Looking ahead

And here we are back in January with the year ahead of us. I have no idea what it will bring and I make no predictions. I can only say that I may be able to make one or two horticultural ones. Even those are weather dependent, although things invariably catch up if they have been held back by cold weather.

I remember in spring 2011, our Primula denticulata – Drumstick primula, so called because it has a very long tall stem – in the gravel garden had absolutely no stem. It flowered against the rosette of leaves at the base, I’d never seen anything like it. Eventually the stem grew as the weather warmed, but it was an unusual sight, brought on by a month of night temperatures of 10 below.

I would say that all things being equal, the Laburnum Arch will be in flower at the end of May and should coincide with the Iris Border in full bloom. The Rose Arch will be doing its stuff in July and the Hot Border will be firing on all cylinders in August. All true but it hardly makes me Mystic Meg.

Part of the joy of horticulture is that it often throws you a curve ball just when you least expect it. Sometimes they are strange but not a problem.

Something like Fasciation sends the growing tip haywire and results in random, crazy growth. You might see long flattened stems or multiple flower heads. It’s caused by damage to the growing tip of a plant. It can be random genetic mutation, or a virus, or damage caused by frost, or animals or tools (such accidentally smacking the plant with a hoe. Don’t laugh, I’ve seen it happen).

You may well have seen a variation of this in trees when out walking. Witches broom is caused by a virus and results in those crazy tangles of shoots on branches all over the tree. They don’t do any harm but some people remove them because they don’t like the look.

Tulip Breaking Virus (TBV) is another curve ball which is viewed as disaster by some gardeners but as a spectacular show by others.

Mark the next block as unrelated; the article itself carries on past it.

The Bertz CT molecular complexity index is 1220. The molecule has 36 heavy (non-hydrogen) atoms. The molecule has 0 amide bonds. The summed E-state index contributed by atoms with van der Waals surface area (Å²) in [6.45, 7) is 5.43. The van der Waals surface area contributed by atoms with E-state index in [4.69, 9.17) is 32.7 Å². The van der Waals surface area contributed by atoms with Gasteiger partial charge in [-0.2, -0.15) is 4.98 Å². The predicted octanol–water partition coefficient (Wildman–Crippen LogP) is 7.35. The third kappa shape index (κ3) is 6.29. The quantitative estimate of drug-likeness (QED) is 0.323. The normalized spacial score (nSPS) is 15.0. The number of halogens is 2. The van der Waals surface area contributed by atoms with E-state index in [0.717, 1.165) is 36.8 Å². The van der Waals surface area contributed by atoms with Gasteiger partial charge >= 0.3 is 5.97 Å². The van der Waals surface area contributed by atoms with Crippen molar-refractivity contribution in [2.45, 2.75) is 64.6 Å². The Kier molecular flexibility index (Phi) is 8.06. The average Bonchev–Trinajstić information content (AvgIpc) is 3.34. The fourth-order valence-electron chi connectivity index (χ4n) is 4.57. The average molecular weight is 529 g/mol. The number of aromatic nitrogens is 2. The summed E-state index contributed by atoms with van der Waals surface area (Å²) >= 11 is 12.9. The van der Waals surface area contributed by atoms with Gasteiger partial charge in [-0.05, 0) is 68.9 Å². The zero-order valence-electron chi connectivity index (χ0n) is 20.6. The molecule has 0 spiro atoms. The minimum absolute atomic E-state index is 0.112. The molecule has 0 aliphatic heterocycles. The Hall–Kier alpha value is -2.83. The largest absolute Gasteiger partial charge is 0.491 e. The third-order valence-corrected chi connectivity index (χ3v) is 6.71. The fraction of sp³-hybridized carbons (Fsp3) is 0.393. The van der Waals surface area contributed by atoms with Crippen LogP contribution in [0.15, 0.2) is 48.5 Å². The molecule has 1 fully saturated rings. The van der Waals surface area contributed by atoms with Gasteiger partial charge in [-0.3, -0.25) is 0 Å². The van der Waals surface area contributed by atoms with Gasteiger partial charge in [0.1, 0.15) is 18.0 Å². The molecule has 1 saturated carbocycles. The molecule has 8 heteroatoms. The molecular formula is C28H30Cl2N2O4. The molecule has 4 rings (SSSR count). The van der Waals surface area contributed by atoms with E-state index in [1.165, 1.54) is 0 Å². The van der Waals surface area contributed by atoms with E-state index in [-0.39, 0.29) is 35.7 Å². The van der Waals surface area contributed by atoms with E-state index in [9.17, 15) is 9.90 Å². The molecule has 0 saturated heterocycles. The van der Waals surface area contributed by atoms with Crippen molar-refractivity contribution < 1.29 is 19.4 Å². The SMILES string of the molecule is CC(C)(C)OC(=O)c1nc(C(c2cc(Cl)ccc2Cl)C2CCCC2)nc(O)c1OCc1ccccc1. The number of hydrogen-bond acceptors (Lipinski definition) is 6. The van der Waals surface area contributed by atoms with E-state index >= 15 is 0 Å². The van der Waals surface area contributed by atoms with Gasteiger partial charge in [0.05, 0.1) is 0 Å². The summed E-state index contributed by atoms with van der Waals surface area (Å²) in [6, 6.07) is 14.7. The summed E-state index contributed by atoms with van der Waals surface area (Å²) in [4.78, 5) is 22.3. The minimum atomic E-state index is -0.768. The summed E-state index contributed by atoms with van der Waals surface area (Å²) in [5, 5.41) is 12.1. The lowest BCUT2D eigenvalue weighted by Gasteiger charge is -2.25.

TBV causes the main colour to ‘break’ down, creating streaks of a different colour. It played an important part in Tulipmania the Netherlands in the seventeenth century. It’s unpredictable and so the breaks made by the virus became highly prized. Over time the bulbs become weaker and – in the main – eventually cease to flower. Breeders have developed stable genetic mutations that are vigorous and flower reliably. English Florist’s tulips are the exception as their breaks still occur from TBV but are incredibly stable.  They’re not often available but you will find them in spring bulb catalogues and still commanding a good price. Fortunately, and unlike 17th century Netherlanders, you won’t have to sell your house to afford them. At the height of Tulipmania, single bulbs could change hands for unbelievable sums, and as is the way with these things the bubble eventually burst leaving a lot of people with tulip bulbs and no actual money.

Don’t get me wrong, I love tulips and the bulb catalogues are a menace to my bank balance but the price of a house for one bulb? I don’t think so. Having said that I will have a wonderful tulip display next spring in my own garden as somehow, I went a bit mad when I ordered and well you don’t need to know quite how mad. Just that it will look fabulous.

Enjoy this quiet time in your garden and remember to look for witches brooms when you’re out and about.

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